As news of the killing of George Floyd continues to reverberate across the nation, one Boulder tech company has pledged to personally invest in Colorado’s Black and brown lives. Software development company Techtonic will admit 100 Black and Latinx individuals into its paid apprenticeship program over the next few months, as first reported by the Denver Business Journal.
“Somebody has got to do something,” CEO Heather Terenzio told Built In. “We can’t just keep talking about it. We have to start making an impact in a real way with real people.”
The company’s Techtonic Academy program — which is the first tech apprenticeship recognized by the United States Department of Labor — spans 14 weeks, and offers students on-the-job training on how to code and operate in an office. The company plans to work with Boulder County Workforce Center, Spark Mindset and the Microsoft Foundation to recruit apprentices and, hopefully, create a pipeline for minorities in tech.
In 2017, just 10 percent of computer science graduates identified as Latinx, and 9 percent identified as Black. Terenzio said that a college degree is not the only qualifier for getting hired as a software developer.
“A lot of companies are hiring diversity managers, but I think you have to get out into the world and find talent where nobody else is looking,” Terenzio said. “If you’re just looking in the computer science departments of colleges, you’re probably not going to diversify your workforce much.”
The idea for an apprenticeship program bloomed in 2016, after Terenzio gave a talk at a vocational school about careers in software development. When the presentation ended, a young man introduced himself, saying that he had been teaching himself to code for four years while working full-time as a caterer. The man wanted to transition to the tech industry but, because he had no professional experience, companies refused to hire him, Terenzio said. At that moment, she decided to bring him on at Techtonic — and the company’s apprenticeship program was born, with the aim of training minorities, women and other underrepresented groups for careers in technology.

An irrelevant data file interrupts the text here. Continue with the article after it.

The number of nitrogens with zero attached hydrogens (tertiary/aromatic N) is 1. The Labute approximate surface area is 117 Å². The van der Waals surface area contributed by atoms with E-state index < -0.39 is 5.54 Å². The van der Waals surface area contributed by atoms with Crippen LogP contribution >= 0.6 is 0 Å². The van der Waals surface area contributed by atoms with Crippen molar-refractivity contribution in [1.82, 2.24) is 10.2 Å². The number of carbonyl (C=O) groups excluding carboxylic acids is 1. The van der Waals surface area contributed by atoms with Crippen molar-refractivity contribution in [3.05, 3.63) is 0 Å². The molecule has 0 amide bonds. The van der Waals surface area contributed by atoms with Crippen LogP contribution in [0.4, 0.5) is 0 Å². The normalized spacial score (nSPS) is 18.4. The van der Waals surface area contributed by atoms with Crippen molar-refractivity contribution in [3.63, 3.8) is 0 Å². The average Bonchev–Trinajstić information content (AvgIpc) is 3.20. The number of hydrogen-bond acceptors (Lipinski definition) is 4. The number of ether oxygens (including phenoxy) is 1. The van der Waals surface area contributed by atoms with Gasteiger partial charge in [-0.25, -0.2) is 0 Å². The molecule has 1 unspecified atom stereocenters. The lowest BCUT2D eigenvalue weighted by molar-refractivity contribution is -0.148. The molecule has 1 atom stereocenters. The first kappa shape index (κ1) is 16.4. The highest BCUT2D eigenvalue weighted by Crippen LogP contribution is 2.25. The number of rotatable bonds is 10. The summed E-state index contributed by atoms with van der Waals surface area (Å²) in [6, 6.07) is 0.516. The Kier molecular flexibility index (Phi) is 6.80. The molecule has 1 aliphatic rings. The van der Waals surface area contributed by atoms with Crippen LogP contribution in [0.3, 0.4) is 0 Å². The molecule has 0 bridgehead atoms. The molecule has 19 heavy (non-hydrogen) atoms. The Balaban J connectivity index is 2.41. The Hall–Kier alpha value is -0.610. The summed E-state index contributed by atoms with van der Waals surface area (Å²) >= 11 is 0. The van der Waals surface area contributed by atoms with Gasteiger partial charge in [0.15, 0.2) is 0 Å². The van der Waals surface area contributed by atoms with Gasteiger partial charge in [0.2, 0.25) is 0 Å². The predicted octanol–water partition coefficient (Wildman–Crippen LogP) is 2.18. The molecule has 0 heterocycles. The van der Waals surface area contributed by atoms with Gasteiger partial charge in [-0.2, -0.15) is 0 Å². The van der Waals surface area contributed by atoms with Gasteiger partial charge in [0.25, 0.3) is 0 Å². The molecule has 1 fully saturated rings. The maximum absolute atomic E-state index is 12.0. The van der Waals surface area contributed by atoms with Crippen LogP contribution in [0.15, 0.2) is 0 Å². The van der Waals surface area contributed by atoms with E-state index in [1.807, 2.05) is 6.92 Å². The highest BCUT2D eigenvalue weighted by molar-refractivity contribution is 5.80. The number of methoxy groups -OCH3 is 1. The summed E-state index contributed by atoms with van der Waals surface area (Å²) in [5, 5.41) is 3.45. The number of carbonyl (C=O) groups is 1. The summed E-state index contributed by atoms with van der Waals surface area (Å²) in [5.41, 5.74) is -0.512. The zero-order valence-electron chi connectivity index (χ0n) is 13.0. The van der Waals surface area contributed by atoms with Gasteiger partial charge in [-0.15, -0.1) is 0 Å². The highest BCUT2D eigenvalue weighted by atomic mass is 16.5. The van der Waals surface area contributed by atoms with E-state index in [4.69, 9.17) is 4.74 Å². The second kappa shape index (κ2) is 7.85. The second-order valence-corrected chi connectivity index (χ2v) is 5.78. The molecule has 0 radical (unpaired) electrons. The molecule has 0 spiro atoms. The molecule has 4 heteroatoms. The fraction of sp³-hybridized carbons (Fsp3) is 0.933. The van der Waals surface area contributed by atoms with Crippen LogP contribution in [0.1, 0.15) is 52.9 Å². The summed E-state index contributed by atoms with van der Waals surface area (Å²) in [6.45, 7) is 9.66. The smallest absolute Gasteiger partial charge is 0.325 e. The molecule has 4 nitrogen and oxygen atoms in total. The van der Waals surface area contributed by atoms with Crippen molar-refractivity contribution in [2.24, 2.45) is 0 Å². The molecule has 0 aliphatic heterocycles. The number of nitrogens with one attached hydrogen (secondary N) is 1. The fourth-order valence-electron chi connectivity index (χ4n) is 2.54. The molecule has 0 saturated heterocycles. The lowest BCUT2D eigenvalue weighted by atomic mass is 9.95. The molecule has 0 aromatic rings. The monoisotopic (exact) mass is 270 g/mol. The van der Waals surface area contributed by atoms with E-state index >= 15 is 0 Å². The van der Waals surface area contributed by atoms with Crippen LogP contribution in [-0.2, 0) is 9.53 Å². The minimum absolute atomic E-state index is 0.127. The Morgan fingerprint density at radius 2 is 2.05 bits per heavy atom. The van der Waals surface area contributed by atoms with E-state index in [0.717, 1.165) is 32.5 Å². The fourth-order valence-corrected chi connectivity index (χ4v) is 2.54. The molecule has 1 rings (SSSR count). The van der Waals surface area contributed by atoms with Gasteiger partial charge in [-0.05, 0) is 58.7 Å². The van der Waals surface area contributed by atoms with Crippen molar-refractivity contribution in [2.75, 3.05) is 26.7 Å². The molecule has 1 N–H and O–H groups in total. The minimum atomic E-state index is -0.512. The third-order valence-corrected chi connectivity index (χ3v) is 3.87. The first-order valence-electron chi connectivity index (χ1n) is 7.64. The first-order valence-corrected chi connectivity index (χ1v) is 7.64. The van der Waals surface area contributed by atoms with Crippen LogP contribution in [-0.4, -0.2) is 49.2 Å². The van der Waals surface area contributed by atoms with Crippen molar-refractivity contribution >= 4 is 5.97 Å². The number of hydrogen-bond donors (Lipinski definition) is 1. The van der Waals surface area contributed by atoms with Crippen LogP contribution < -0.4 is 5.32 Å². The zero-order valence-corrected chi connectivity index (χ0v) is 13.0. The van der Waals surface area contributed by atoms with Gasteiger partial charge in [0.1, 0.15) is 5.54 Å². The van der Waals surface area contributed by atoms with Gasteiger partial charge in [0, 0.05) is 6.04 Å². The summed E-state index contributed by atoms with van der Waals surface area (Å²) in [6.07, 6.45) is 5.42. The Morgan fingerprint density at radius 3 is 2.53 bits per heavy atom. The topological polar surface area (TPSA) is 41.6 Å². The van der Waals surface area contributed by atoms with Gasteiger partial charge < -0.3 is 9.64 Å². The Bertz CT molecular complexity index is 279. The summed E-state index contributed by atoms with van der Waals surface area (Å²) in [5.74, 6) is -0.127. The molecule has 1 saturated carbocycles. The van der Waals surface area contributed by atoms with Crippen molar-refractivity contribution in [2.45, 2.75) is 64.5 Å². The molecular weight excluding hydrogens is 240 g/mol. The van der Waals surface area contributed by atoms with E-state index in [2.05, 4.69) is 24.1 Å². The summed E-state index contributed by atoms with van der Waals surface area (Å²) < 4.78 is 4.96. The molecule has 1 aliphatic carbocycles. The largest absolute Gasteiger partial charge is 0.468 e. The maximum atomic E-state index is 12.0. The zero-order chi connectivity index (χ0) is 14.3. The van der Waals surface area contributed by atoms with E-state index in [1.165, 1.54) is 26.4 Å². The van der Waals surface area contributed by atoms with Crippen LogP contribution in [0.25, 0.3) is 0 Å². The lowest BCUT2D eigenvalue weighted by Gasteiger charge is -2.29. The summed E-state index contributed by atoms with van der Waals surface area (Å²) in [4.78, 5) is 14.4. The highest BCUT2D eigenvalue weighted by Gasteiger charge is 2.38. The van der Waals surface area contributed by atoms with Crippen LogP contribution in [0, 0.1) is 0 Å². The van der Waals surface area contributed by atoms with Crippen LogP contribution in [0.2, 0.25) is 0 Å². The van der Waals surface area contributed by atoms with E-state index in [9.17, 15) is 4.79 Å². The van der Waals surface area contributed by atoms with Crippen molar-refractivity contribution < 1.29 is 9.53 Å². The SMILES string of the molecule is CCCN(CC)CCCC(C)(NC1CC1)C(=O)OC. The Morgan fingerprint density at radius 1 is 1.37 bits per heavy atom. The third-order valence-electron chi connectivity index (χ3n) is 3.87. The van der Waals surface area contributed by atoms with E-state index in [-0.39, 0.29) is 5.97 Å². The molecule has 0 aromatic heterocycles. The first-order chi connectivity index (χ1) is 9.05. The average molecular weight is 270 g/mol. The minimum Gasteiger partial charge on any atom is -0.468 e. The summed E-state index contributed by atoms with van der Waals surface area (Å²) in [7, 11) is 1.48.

Unlike traditional coding bootcamps or schools, Techtonic apprentices work directly on projects with the company’s clients. Once the work is finished, companies have the option of hiring the individual on permanently.
“They get to try before they buy,” Terenzio said.
Local customers like contracting company Hensel Phelps, software development startup SmartEtailing, e-commerce operator StickerGiant and more have hired the approximately 200 apprentices who have passed through Techtonic’s program. Terenzio said the company is always looking for partner companies willing to hire — or at least interview — their students.
“I’ve been in tech for 20 years and this has been the most impactful work I’ve ever done,” Terenzio said. “It’s what gets me out of bed every morning. It’s what keeps me going.”